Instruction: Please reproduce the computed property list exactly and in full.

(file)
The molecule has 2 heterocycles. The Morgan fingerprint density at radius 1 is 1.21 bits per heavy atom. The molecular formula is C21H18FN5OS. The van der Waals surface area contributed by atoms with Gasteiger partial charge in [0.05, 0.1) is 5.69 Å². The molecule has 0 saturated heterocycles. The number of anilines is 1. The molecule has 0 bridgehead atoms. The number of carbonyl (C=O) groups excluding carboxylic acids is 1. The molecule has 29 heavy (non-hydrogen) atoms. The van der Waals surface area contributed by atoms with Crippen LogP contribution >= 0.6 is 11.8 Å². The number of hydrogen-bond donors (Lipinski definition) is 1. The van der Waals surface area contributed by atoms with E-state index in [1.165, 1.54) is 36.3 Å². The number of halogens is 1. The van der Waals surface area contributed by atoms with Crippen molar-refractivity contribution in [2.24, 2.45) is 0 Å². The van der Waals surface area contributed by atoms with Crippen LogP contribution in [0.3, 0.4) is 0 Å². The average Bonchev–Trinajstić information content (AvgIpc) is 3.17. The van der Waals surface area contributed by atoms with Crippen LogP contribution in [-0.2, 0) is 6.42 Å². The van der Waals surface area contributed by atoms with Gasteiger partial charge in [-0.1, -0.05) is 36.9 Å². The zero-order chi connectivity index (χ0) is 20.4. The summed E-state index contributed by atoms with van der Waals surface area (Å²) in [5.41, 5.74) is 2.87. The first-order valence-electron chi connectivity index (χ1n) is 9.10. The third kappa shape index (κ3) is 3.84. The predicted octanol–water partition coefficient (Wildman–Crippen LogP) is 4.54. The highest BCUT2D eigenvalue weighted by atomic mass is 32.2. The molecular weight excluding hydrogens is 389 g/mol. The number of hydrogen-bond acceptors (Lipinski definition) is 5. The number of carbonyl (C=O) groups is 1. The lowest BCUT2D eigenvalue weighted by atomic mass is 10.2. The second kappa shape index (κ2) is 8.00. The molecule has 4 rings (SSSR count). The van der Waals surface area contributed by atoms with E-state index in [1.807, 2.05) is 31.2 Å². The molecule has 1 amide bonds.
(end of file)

The molecule has 2 heterocycles. The Morgan fingerprint density at radius 1 is 1.21 bits per heavy atom. The molecular formula is C21H18FN5OS. The van der Waals surface area contributed by atoms with Gasteiger partial charge in [0.05, 0.1) is 5.69 Å². The molecule has 0 saturated heterocycles. The number of anilines is 1. The molecule has 0 bridgehead atoms. The number of carbonyl (C=O) groups excluding carboxylic acids is 1. The molecule has 29 heavy (non-hydrogen) atoms. The van der Waals surface area contributed by atoms with Crippen LogP contribution >= 0.6 is 11.8 Å². The number of hydrogen-bond donors (Lipinski definition) is 1. The van der Waals surface area contributed by atoms with E-state index in [1.165, 1.54) is 36.3 Å². The number of halogens is 1. The van der Waals surface area contributed by atoms with Crippen molar-refractivity contribution in [2.24, 2.45) is 0 Å². The van der Waals surface area contributed by atoms with Crippen LogP contribution in [0.3, 0.4) is 0 Å². The average Bonchev–Trinajstić information content (AvgIpc) is 3.17. The van der Waals surface area contributed by atoms with Crippen LogP contribution in [-0.2, 0) is 6.42 Å². The van der Waals surface area contributed by atoms with Gasteiger partial charge in [-0.1, -0.05) is 36.9 Å². The zero-order chi connectivity index (χ0) is 20.4. The summed E-state index contributed by atoms with van der Waals surface area (Å²) in [5.41, 5.74) is 2.87. The first-order valence-electron chi connectivity index (χ1n) is 9.10. The third kappa shape index (κ3) is 3.84. The predicted octanol–water partition coefficient (Wildman–Crippen LogP) is 4.54. The highest BCUT2D eigenvalue weighted by atomic mass is 32.2. The molecular weight excluding hydrogens is 389 g/mol. The number of hydrogen-bond acceptors (Lipinski definition) is 5. The number of carbonyl (C=O) groups is 1. The lowest BCUT2D eigenvalue weighted by atomic mass is 10.2. The second kappa shape index (κ2) is 8.00. The molecule has 4 rings (SSSR count). The van der Waals surface area contributed by atoms with E-state index in [1.807, 2.05) is 31.2 Å². The molecule has 1 amide bonds.